Elves are particularly interesting because of what they are not. What the word means to a person probably reflects that person's reading or movie-watching more than any other race. While AD&D's dwarves, half-orcs, and hobbits/halflings are inextricably linked to Tolkien's versions, the elf as described in first edition retains its own identity to a much greater extent.
Art: Wendy Pini
Over time they changed, but from the start Gygax demonstrated a knowledge and interest in the beings found in the folklore of the British Isles, and not just English stories. The MM, MMII, and even the Fiend Folio have many examples which are straight adaptations by Gygax from English, Scots, Irish, and Welsh tales and myths into AD&D stats. Probably only Greek mythology rivals Britain for direct inspirations for AD&D monsters.
The elves fit into this "ecology" and are in fact a very poor fit for either Middle Earth or Vanaheim, while the more whimsical of Britain's "fairies" are given their own entries as brownies, pixies, sprites, booka/pookas, and so on, leaving the elves themselves as one of the main demi-human options for player characters.
Which is not to say that Gygax didn't try to ride more than one horse. Even in 1977, AD&D elves came in a wide variety of types: Grey (specifically given the alternative name of "faerie"), half-elves, wood-elves (AKA sylvan elves), aquatic elves, the default high-elves, and the rumoured drow or "black elves".
Although the tallest male elves can reach 5' 6" in height, according to the DMG, the average is 5'; not "little people" exactly but far from the imposing forms of Tolkien and many older tales of elves.
The influence of these stories is so strong, in fact, that they manage to impinge on one of the most clear of all the lifts from Tolkien - the ranger class. Despite its unarguable origins in Tolkien, in that class the list of "giant class" opponents is really a thinly disguised list of the Unseelie Court of British folklore.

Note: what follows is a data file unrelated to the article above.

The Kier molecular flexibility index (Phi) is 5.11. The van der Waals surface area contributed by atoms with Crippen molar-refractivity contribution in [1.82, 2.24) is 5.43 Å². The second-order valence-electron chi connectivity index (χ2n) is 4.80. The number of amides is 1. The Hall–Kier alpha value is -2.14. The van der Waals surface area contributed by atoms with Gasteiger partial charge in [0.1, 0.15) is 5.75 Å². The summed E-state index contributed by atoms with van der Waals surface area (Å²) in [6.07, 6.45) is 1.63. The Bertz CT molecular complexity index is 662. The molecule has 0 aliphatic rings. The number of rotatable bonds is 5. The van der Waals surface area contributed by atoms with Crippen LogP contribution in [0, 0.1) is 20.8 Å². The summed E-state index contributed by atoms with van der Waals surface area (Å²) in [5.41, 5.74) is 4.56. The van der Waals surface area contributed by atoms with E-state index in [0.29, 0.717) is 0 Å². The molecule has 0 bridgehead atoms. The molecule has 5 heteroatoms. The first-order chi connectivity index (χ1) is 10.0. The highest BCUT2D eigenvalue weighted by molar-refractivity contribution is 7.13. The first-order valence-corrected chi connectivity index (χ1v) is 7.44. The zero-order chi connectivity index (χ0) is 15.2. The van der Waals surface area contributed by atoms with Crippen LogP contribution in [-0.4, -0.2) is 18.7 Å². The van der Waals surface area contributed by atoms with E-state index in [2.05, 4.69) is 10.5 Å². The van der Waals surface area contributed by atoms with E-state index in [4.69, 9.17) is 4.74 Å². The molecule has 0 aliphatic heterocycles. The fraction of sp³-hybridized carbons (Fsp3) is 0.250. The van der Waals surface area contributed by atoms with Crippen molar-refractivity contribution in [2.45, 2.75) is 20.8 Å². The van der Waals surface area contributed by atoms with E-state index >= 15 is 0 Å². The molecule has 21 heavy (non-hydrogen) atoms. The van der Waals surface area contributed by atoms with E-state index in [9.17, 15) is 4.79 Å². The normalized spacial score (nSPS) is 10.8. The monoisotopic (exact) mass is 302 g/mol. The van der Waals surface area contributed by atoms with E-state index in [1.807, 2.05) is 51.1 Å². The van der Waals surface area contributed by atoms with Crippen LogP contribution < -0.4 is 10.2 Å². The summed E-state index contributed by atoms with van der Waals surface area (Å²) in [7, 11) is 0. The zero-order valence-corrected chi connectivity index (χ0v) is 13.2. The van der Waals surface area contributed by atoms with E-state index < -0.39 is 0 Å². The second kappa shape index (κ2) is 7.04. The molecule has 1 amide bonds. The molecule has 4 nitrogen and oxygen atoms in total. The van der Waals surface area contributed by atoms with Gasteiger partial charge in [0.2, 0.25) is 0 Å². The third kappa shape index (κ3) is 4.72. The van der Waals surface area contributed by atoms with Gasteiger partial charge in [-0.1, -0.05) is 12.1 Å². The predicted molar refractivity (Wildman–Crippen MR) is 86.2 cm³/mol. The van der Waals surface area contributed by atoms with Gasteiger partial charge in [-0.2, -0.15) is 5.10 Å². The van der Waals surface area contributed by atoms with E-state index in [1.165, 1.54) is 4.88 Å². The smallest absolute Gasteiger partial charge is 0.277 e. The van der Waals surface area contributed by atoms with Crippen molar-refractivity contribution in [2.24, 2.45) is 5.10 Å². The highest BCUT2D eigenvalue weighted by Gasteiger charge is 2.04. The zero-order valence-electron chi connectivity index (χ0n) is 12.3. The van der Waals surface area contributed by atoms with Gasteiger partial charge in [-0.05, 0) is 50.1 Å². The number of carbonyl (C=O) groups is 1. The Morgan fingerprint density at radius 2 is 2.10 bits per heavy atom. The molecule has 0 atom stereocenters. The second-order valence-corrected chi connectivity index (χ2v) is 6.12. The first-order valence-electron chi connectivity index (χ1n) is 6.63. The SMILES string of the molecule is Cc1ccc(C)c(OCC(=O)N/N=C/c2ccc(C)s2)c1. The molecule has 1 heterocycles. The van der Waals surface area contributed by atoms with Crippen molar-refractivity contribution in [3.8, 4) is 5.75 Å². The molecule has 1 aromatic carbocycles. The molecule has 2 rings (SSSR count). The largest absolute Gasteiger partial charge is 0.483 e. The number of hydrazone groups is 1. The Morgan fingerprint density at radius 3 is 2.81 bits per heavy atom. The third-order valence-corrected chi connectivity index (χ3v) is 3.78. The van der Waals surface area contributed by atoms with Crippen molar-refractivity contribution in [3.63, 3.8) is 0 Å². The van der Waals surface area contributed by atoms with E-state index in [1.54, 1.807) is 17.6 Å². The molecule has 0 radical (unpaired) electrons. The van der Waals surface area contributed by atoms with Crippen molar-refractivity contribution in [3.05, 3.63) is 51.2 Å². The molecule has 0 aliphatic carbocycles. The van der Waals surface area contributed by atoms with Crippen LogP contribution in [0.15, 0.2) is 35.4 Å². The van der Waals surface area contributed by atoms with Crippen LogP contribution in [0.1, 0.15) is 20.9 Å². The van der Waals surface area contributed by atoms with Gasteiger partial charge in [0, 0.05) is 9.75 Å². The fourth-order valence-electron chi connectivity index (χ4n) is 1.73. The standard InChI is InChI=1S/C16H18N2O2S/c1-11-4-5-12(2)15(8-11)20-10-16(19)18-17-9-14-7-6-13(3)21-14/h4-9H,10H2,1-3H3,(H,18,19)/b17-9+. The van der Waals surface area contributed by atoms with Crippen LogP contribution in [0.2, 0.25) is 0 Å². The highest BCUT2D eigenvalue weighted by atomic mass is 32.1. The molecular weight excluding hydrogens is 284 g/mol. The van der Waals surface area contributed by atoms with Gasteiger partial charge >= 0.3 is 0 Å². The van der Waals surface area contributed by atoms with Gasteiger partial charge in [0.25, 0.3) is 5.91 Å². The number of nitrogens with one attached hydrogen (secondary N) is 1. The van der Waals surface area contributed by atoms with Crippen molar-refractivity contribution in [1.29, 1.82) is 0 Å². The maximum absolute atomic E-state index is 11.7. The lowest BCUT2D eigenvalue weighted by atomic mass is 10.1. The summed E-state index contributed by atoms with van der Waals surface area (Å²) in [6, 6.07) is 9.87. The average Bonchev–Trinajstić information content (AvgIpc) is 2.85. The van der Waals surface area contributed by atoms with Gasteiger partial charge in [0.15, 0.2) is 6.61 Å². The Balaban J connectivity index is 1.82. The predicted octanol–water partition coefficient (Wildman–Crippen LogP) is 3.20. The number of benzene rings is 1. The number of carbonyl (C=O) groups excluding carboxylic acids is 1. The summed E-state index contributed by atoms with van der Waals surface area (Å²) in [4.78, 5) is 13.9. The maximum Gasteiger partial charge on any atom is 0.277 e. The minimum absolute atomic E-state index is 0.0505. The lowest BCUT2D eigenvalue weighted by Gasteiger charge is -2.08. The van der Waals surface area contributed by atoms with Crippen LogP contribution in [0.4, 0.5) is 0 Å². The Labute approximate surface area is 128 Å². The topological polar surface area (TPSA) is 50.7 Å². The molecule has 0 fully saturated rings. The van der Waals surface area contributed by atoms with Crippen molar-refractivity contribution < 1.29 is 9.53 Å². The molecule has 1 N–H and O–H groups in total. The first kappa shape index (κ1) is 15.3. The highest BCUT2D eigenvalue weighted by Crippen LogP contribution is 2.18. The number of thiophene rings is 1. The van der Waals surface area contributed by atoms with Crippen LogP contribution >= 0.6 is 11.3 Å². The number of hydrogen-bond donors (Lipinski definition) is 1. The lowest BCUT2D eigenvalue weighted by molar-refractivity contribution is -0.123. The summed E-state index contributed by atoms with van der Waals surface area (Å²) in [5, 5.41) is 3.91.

In the end, "seelie court" of AD&D consisted of the Booka, Brownie, Buckawn, Dryad, Dwarf, Elf, Gnomes, Grig, Killmoulis, Leprechaun, Nixie (Anglo-Saxon), Pech, Pixie, Pseudo-dragon, Selkie, Some Dragons, Sprite, Swanmay, and Sylph from the lists of intelligent creatures, although some of these races would be neutral to humans. These, plus their opposite numbers in the ranger's list plus the hags and many more non- or semi-intelligent British monsters - from cooshee to yeth hounds - constitute the "natural" associations of the AD&D elf much more than balrogs and wraiths.
|Elf and Sylph?|
If elves in AD&D don't seem very elvish to the modern player used to later depictions both in film and in other game systems, it may help to consider why elves are the way they are in the game and what the source material is for that particular design and build some scenarios that emphasise those origins. There are a lot of meanings to the word, and it probably helps to know which one is being used.